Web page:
I often hear from people that in the end, their room and home just didn't come out as they had expected.  They end up disappointed and frustrated.  Your design consultant sees the big picture and can coordinate and oversee the entire project from conception to completion.  They have the expertise and experience to get you from where you are now, to where you want to be.  They take the time to listen to you and understand what you need and how to get there.

So, next time you think your friend can help because her house looks pretty good or you see a room on TV that looks like something you could do yourself, remember that this is an interior designers job.  We love what we do.  We work with you to create a beautiful living environment and save you stress, money and time.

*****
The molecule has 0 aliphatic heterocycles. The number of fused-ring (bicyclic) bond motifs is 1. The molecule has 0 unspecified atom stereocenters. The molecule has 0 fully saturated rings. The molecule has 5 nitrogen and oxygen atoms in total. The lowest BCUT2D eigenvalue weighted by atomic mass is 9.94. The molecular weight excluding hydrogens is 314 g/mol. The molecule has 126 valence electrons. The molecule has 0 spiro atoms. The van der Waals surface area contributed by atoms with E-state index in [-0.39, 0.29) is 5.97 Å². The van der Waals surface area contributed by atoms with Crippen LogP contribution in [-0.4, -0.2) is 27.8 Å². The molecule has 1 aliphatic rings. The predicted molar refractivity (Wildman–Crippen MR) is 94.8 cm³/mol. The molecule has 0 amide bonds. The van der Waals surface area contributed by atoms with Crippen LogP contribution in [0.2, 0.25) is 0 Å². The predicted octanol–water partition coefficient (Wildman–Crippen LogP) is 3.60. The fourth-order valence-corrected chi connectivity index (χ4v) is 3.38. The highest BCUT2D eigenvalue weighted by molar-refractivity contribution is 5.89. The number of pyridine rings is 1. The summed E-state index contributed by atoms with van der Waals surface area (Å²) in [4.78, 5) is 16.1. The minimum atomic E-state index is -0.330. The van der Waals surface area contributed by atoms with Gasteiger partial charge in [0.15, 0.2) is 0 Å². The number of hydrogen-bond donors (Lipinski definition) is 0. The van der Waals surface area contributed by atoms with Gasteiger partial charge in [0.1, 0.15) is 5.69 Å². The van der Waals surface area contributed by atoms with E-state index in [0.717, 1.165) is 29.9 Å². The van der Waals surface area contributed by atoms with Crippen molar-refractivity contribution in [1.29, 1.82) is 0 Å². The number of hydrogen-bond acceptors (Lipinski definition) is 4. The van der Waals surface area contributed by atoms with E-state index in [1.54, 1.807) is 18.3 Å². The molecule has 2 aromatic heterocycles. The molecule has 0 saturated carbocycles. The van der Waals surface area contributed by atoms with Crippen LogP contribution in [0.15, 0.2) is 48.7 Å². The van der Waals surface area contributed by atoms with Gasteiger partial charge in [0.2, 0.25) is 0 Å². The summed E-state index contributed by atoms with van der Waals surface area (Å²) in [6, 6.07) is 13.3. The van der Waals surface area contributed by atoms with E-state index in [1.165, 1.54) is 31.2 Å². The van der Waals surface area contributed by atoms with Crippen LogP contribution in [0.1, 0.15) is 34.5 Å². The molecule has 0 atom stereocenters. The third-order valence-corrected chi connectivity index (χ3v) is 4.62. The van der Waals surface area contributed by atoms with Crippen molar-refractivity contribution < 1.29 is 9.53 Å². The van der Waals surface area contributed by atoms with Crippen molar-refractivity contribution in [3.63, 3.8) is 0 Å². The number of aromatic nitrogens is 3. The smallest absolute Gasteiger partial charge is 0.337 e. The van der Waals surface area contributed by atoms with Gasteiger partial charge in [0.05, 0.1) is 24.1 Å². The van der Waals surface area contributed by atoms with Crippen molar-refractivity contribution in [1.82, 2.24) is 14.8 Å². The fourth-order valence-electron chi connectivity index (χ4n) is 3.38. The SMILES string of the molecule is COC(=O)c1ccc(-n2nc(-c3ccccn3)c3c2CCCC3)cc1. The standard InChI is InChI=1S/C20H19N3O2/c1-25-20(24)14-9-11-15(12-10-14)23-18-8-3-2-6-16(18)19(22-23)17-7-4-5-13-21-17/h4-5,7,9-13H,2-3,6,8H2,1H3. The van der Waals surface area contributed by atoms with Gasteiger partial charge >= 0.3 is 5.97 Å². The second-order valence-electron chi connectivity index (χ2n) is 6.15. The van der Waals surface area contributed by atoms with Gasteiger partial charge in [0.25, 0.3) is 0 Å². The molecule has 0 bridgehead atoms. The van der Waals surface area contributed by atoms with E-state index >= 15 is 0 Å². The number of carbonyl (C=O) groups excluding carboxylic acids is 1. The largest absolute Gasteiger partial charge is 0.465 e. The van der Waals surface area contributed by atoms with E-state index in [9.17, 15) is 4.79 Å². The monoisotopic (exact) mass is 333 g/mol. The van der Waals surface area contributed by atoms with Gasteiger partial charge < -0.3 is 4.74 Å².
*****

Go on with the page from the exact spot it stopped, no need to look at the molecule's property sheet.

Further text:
And who doesn't love that?  - SEW

Steve Wallace lives in Danville.  An interior designer for more than 25 years, his work has been featured in Palm Springs Life and he is completing a book about design for publication soon.  He writes a monthly column about design and style for www.allnewsnoblues.com.  

Find him at Design and Interiors in Walnut Creek, California or at
www.designandinteriors.com or call 925 915 1005. 


PostHeaderIcon 7 Lessons Family Business Owners Need To Know

This post comes to us courtesy of Anisha Vikram Shah of Weber Shandwick, the global public relations firm. 

It's old news that small businesses are facing plenty of challenges, but imagine owning a small business and you need to discuss a problem employee ... and it's your little brother.